General Insurance Article - New digital risks call for insurance innovation

Digitalisation enables insurers to monitor, mitigate and price risks more efficiently, allowing for more tailored insurance solutions that can help close insurance protection gaps.

 Insurers are targeting a 3–8 percentage point improvement in loss ratios and savings of 10–20% in other parts of the value chain through digital transformation.

 Growing business interruption and cyber risks emerge as flip side of reliance on digital infrastructure.

 Swiss Re's new Digital Insurance Index shows advanced economies with strong infrastructure and R&D are better prepared for digitalisation of their insurance sectors, but emerging markets should benefit from faster catch-up growth.

 Digitalisation is a source of new growth, new risks and new efficiencies for the insurance industry. Digital value creation has led to an increase of firms' intangible assets, including digital data. At the same time, increased dependency on digital infrastructure makes such assets more vulnerable, for example to business interruption and cyberattacks. In its latest sigma study, "The economics of digitalisation in insurance", Swiss Re Institute finds that potential benefits across countries and throughout the insurance value chain are far from exhausted.

 In the report, Swiss Re Institute introduces the Insurance Digitalisation Index, which tracks the progress made in 29 sample countries with respect to the digitalisation of their insurance markets. South Korea came out on top of the index, followed by Sweden, Finland and the US. While advanced markets with strong physical infrastructure and high internet access rates have made most progress in digitalising their economies, China, Slovenia and India are catching up. China, for example, has moved up by ten places in just ten years. This is because emerging markets can jump straight into adopting newer digital technologies rather than transitioning from legacy systems.

 Jerome Haegeli, Group Chief Economist at Swiss Re, said: "The study clearly shows a positive correlation between resilience and digitalisation. For society, digitalisation is a force for giving more people access to insurance and thereby closing protection gaps. For insurers, gains from better underwriting, risk mitigation and risk measurement from digitalisation of insurance improve the quality and efficiency of their work."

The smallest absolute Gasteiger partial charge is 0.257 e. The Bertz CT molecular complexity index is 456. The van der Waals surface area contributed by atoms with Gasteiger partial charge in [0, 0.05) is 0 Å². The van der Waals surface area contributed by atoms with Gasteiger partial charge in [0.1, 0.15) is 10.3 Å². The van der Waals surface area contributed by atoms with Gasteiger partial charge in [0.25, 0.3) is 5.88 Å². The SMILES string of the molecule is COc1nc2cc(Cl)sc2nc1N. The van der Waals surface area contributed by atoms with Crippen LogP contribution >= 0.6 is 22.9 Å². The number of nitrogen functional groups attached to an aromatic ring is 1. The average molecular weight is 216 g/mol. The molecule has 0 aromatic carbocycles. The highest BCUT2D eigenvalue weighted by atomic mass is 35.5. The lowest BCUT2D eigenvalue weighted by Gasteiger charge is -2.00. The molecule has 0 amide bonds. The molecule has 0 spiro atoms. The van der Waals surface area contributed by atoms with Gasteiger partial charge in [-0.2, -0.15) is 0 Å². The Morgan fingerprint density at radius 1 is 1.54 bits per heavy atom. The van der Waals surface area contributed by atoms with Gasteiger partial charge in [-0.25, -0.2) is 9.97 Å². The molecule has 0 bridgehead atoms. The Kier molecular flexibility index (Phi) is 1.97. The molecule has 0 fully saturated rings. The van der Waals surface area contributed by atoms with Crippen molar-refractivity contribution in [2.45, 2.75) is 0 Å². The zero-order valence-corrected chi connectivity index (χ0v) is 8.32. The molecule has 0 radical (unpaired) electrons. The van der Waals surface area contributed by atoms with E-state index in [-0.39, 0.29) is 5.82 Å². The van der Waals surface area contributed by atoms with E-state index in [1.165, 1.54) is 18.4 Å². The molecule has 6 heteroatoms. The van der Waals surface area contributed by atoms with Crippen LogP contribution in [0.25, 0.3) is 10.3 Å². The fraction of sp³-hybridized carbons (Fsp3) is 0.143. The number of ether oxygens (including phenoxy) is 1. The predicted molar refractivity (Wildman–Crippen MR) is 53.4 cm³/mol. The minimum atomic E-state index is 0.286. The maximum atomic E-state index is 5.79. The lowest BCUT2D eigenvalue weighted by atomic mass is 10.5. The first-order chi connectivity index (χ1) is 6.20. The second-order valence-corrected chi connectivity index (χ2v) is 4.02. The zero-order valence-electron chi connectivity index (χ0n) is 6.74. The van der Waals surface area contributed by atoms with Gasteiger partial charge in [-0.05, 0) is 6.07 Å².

Digitalisation of the wider economy will also create new risk pools, opening up opportunities for insurers. For example, digital technology has facilitated sharing-economy business models, which have resulted in fundamental shifts in operational risks and liabilities that require innovative insurance risk transfer solutions. Sharing services like Uber and Airbnb are increasingly replacing private ownership. This requires a shift in business mix from personal to commercial lines based on usage, as personal lines typically exclude cover for commercial usage of vehicles and homes. Insurers can help achieve such coverage through innovative digital risk transfer solutions.

 With the shift from producing physical goods to providing information and services, the global value of intangible assets – which increasingly include digital assets – of listed companies has increased fivefold over the past 20 years, to USD 76 trillion in 2021.

 Close to 80% of that value remains uninsured. Firms will need protection against digital risks, for example business interruption and cyber risks, as well as the emerging liability risks related to AI. Cyber security is a key concern for businesses globally, as reflected by the rapid growth in demand for cyber insurance: Swiss Re Institute estimates global cyber premiums will reach USD 16 billion in 2023, up 60% from 2021, and USD 25 billion by 2026.

 Digital technology allows insurers to gather and process large sets of data using connected devices, data analytics and machine learning. This will allow more holistic and accurate risk assessments and better pricing of risks. Digital solutions can also automate standardised tasks, such as data collection and analysis for underwriting, driving down costs and ultimately leading to lower premiums. Insurers' digital transformation projects are targeting a 3–8 percentage point improvement in loss ratios and savings of 10–20% in other parts of the value chain.

 Pravina Ladva, Group Chief Digital & Technology Officer at Swiss Re, said: "Despite the rapid digital transformation of the insurance industry, accelerated by recent advancements in cutting-edge technology, we still see significant potential to make insurance more accessible and affordable for consumers. Our industry should see this as an encouragement to continue investing in innovative solutions and adapting to emerging risks."

 For consumers, online marketplaces lead to greater price transparency, present multiple insurance products and providers in a single place and allow customers to seamlessly complete the onboarding process online, making insurance more accessible and affordable. Aside from distribution, investments in insurance technology have shifted towards efficiency gains and improving underwriting and claims.

 How to order this sigma study:
 The English version of the sigma 5/2023, "The economics of digitalisation in insurance", is available in electronic format. You can download it here.


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